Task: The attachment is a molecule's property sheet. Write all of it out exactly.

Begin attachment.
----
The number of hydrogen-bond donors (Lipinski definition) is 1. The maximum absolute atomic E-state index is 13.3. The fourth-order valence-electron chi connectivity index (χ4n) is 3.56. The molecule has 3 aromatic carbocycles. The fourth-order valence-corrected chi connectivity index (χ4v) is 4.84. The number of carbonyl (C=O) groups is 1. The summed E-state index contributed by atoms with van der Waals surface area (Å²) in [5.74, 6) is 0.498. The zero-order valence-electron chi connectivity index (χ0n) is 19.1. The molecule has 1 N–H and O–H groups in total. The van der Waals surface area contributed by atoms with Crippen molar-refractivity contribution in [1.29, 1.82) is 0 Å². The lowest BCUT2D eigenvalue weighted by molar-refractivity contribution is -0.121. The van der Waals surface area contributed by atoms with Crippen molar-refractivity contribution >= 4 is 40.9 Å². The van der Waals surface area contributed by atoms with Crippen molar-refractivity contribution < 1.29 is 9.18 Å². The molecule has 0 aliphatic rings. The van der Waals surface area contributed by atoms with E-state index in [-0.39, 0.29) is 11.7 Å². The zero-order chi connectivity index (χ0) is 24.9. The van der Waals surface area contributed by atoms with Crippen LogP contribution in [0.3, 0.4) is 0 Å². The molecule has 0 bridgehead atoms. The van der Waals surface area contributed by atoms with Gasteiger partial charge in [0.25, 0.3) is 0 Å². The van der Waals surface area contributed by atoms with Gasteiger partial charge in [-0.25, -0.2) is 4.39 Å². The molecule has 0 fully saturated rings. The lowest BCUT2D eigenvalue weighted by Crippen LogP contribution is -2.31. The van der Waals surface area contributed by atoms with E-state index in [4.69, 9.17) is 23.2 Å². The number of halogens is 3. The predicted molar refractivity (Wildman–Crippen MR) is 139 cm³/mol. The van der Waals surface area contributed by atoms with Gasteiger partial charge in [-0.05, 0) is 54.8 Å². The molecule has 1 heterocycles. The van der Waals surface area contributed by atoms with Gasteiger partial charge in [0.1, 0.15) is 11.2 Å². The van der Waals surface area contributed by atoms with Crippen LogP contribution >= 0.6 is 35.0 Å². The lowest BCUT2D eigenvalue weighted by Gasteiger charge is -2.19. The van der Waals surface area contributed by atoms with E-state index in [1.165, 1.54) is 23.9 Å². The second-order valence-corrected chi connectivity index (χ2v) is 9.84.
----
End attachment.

The number of hydrogen-bond donors (Lipinski definition) is 1. The maximum absolute atomic E-state index is 13.3. The fourth-order valence-electron chi connectivity index (χ4n) is 3.56. The molecule has 3 aromatic carbocycles. The fourth-order valence-corrected chi connectivity index (χ4v) is 4.84. The number of carbonyl (C=O) groups is 1. The summed E-state index contributed by atoms with van der Waals surface area (Å²) in [5.74, 6) is 0.498. The zero-order valence-electron chi connectivity index (χ0n) is 19.1. The molecule has 1 N–H and O–H groups in total. The van der Waals surface area contributed by atoms with Crippen molar-refractivity contribution in [1.29, 1.82) is 0 Å². The lowest BCUT2D eigenvalue weighted by molar-refractivity contribution is -0.121. The van der Waals surface area contributed by atoms with Crippen molar-refractivity contribution >= 4 is 40.9 Å². The van der Waals surface area contributed by atoms with Crippen molar-refractivity contribution < 1.29 is 9.18 Å². The molecule has 0 aliphatic rings. The van der Waals surface area contributed by atoms with E-state index in [-0.39, 0.29) is 11.7 Å². The zero-order chi connectivity index (χ0) is 24.9. The van der Waals surface area contributed by atoms with Crippen LogP contribution in [0.3, 0.4) is 0 Å². The molecule has 0 bridgehead atoms. The van der Waals surface area contributed by atoms with Gasteiger partial charge in [0.25, 0.3) is 0 Å². The van der Waals surface area contributed by atoms with Gasteiger partial charge in [-0.25, -0.2) is 4.39 Å². The molecule has 0 fully saturated rings. The lowest BCUT2D eigenvalue weighted by Crippen LogP contribution is -2.31. The van der Waals surface area contributed by atoms with E-state index in [4.69, 9.17) is 23.2 Å². The number of halogens is 3. The predicted molar refractivity (Wildman–Crippen MR) is 139 cm³/mol. The van der Waals surface area contributed by atoms with Gasteiger partial charge in [-0.05, 0) is 54.8 Å². The molecule has 1 heterocycles. The van der Waals surface area contributed by atoms with Gasteiger partial charge in [0.1, 0.15) is 11.2 Å². The van der Waals surface area contributed by atoms with Crippen LogP contribution >= 0.6 is 35.0 Å². The lowest BCUT2D eigenvalue weighted by Gasteiger charge is -2.19. The van der Waals surface area contributed by atoms with E-state index in [1.165, 1.54) is 23.9 Å². The second-order valence-corrected chi connectivity index (χ2v) is 9.84.